Rittenhouse Fired Shots When Rioters Attacked, Defense Says
(Bloomberg) -- Kyle Rittenhouse fired shots that killed two men and injured a third at a chaotic Black Lives Matter protest in Kenosha, Wisconsin, because the teenager “feared for his life” as he was attacked by rioters, his defense lawyer told jurors at the end of his murder trial.
Rittenhouse wasn’t doing anything improper when he brought an AR-15 semiautomatic rifle to the city the night of the protests in August 2020, Mark D. Richards said Monday. But video evidence showed Rittenhouse, who was 17 at the time, was chased by the men he shot at, including some who tried to take his gun or hit him or ambush him, Richards said.
The defense lawyer said the evidence contradicts the argument of prosecutor Thomas Binger that Rittenhouse’s victims attacked him because he appeared to be a mass shooter targeting protesters.
“This active shooter BS is something Mr. Binger is trying to sell you people,” Richards told the jury. “Mr Binger must live in fairy-tale land.”
Rittenhouse, 18, is accused of homicide in the deaths of Joseph Rosenbaum and Anthony Huber, as well as attempted homicide for shooting Gaige Grosskreutz. During the trial, Rittenhouse said he fired in self defense, and that he’d gone to Kenosha from his home in Antioch, Illinois, to help protect businesses from vandals and to provide medical aid.
Jury deliberations are scheduled to begin Tuesday.
The shootings, captured in large part on cell phone video, came amid social upheaval across the U.S. following the May 2020 murder of George Floyd, an unarmed Black man, by a White Minneapolis police officer. Rittenhouse has become a hero in conservative circles and an emblem of racism and vigilante justice among progressives.
Earlier on Monday, the prosecutor told the 12-person jury that Rittenhouse killed two men who were responding reasonably to the presence of a teenager brandishing a deadly weapon among protesters.
“This isn’t a situation where he was protecting his home or his family,” Binger said, adding, “You cannot claim the right to self-defense for a danger you create.”
In his closing statement, the teenager’s defense lawyer characterized the protesters as “individuals working as a mob,” destroying property, using inflammatory language and “creating havoc.”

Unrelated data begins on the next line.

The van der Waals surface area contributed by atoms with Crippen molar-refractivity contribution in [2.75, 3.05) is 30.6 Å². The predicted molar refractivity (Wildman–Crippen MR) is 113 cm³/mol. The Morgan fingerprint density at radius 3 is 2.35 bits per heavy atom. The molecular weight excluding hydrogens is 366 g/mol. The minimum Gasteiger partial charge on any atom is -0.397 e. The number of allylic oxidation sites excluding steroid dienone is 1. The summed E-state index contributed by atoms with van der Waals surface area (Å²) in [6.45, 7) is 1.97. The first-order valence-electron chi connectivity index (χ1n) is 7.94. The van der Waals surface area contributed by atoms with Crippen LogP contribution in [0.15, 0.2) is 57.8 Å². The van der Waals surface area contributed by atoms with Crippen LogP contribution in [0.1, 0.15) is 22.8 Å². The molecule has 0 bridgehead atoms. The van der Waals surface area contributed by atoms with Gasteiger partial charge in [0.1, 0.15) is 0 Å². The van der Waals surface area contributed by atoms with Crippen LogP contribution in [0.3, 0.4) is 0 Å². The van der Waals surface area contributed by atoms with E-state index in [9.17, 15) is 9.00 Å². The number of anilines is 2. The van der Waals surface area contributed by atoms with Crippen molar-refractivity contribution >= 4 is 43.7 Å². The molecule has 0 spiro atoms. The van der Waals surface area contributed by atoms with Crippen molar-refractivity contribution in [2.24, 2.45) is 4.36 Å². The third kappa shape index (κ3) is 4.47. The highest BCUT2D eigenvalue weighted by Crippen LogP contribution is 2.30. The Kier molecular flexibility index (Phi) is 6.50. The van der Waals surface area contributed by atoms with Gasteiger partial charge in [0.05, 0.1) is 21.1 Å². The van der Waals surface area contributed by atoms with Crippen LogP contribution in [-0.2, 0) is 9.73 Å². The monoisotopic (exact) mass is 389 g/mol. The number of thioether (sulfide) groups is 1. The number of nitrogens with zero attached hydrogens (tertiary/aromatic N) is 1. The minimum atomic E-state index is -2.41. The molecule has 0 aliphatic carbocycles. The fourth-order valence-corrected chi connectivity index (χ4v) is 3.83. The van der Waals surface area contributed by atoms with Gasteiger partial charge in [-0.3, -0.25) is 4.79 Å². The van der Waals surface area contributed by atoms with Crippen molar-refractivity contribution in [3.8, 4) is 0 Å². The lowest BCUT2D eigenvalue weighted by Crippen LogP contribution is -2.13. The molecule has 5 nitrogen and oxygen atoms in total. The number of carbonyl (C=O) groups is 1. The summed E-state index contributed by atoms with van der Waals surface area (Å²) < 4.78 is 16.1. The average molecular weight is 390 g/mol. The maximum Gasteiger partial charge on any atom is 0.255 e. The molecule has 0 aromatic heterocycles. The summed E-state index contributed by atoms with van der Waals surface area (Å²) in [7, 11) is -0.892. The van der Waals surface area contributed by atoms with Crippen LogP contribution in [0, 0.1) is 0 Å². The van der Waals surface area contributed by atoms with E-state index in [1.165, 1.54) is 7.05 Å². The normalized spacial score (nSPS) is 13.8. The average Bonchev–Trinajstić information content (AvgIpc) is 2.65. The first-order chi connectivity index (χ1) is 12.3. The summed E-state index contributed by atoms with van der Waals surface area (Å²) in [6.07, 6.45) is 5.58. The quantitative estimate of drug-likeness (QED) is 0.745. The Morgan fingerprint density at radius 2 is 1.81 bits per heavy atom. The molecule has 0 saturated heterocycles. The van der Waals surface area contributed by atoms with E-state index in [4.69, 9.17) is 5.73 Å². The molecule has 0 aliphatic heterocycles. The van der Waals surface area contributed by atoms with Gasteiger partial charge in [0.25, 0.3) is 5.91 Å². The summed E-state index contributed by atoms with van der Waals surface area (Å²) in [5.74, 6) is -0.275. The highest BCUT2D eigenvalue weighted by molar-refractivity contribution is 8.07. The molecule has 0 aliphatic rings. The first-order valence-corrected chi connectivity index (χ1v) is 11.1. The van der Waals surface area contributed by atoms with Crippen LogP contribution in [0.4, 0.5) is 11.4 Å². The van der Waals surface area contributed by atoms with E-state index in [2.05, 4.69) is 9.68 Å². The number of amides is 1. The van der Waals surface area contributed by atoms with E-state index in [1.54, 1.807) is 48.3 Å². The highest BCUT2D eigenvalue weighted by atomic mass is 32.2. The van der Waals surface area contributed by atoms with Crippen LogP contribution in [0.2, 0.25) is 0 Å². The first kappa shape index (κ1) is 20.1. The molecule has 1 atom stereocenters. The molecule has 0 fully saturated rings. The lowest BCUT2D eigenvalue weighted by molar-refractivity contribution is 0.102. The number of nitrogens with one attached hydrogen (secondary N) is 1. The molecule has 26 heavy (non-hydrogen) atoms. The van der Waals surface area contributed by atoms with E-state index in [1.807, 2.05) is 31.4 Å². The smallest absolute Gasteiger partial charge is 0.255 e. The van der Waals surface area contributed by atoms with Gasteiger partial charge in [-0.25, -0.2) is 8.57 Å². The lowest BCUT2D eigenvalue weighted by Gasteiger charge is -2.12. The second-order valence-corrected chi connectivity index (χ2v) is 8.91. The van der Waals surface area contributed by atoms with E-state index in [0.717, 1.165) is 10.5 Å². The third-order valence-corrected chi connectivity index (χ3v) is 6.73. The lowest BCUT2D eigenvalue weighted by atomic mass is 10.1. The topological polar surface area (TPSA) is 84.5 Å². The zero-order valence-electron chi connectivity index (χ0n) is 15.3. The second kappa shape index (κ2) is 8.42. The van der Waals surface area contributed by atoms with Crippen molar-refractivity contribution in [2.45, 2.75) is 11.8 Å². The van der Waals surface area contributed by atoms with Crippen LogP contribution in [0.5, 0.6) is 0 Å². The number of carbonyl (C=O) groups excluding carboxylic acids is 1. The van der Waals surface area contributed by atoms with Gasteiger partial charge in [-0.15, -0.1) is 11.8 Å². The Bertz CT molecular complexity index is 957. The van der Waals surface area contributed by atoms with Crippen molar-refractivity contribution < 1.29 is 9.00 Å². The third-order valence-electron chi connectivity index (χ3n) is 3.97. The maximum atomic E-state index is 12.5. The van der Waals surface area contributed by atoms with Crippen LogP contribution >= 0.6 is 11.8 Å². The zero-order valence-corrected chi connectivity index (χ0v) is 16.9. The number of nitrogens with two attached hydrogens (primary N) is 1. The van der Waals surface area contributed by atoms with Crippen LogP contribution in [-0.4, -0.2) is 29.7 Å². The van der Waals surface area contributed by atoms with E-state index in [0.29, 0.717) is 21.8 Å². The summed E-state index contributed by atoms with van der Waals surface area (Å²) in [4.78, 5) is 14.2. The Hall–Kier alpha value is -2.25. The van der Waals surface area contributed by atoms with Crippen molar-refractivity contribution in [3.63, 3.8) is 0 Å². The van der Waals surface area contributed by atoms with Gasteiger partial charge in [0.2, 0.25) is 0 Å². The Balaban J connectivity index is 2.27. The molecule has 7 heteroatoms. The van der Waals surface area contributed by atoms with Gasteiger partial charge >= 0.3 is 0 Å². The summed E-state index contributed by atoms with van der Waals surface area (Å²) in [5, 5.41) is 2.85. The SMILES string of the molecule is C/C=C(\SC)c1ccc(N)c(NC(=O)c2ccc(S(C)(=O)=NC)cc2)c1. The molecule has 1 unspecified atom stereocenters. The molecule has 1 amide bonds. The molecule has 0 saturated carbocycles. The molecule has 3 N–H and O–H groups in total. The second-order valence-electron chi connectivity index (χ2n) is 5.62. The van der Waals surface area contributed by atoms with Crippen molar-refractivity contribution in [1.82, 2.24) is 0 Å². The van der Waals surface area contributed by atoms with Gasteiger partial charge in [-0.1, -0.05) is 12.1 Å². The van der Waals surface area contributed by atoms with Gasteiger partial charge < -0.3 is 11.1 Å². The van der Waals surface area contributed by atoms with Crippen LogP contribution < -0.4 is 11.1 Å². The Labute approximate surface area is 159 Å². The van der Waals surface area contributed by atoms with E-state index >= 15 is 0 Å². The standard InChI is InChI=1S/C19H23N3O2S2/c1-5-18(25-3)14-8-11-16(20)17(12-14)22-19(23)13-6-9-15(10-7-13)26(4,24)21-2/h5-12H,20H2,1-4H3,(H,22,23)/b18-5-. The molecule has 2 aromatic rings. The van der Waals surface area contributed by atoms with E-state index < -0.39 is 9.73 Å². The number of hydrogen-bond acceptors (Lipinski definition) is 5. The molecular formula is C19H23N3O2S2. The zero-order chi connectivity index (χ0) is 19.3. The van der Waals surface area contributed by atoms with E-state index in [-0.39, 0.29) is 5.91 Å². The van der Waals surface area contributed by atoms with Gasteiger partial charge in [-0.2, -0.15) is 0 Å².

“Mr. Rosenbaum was shot because he was chasing my client and was going to take his gun and was going to follow through on his threats” against Rittenhouse, Richards said. Rosenbaum was “irrational and crazy” and would have killed Rittenhouse if he’d managed to seize the gun, Richards said.
Huber was shot after he hit Rittenhouse with his skateboard. “A skateboard can cause death or great bodily harm, ladies and gentleman,” Richards said. Grosskreutz, who had a pistol in his hand, was shot during the same encounter, the defense lawyer said. Grosskreutz never fired his gun and testified that he put his hands up.
The prosecutor acknowledged property damage during the unrest but said, “What you don’t get to do is kill someone on the street for committing arson.”
Binger said Rittenhouse chose to put himself into a volatile situation at the protest that night despite warnings from city authorities to stay away. The prosecutor said the teenager was among a group of armed “chaos tourists” and “wannabe soldiers acting tough” who claimed to be protecting property from protesters.
Rittenhouse’s claim of self-defense is a “pathetic excuse” and not a legal justification for his actions, which only escalated the conflict that led to two men being shot to death, Binger said. Neither of the men Rittenhouse shot at posed a threat to his life, the prosecutor said.
“The defendant provoked everything” that happened that night, Binger said.
The teen had posed a threat to the crowd, which he knew was hostile to him after he’d shot and killed Rosenbaum and considered him to be an active shooter, Binger said. “That crowd was full of heroes,” Binger said, including Huber, who ended up choosing to “forfeit his life” to stop a rampage.
Just before the closing arguments started, Kenosha County Circuit Court Judge Bruce Schroeder dismissed a count of possession of a dangerous weapon by a person under 18. Rittenhouse still faces five charges, including first-degree reckless homicide and first-degree intentional homicide. If convicted on the most serious charges, he faces the possibility of life in prison without parole.
Rittenhouse was 17 when he traveled about 20 miles (32 kilometers) north from his home in Antioch just two days after a White Kenosha police officer shot Jacob Blake, a Black man, seven times in the back and side. Blake, 30, was paralyzed from the waist down.
The Kenosha case has further inflamed the national conversation around race and law enforcement. While Wisconsin is an open-carry state, Rittenhouse, who is White, wasn’t challenged by police despite his young age and being out after curfew. None of the armed individuals at the rally were arrested even as they violated the curfew, but more than 150 protesters were, according to lawsuits filed against the city and county.
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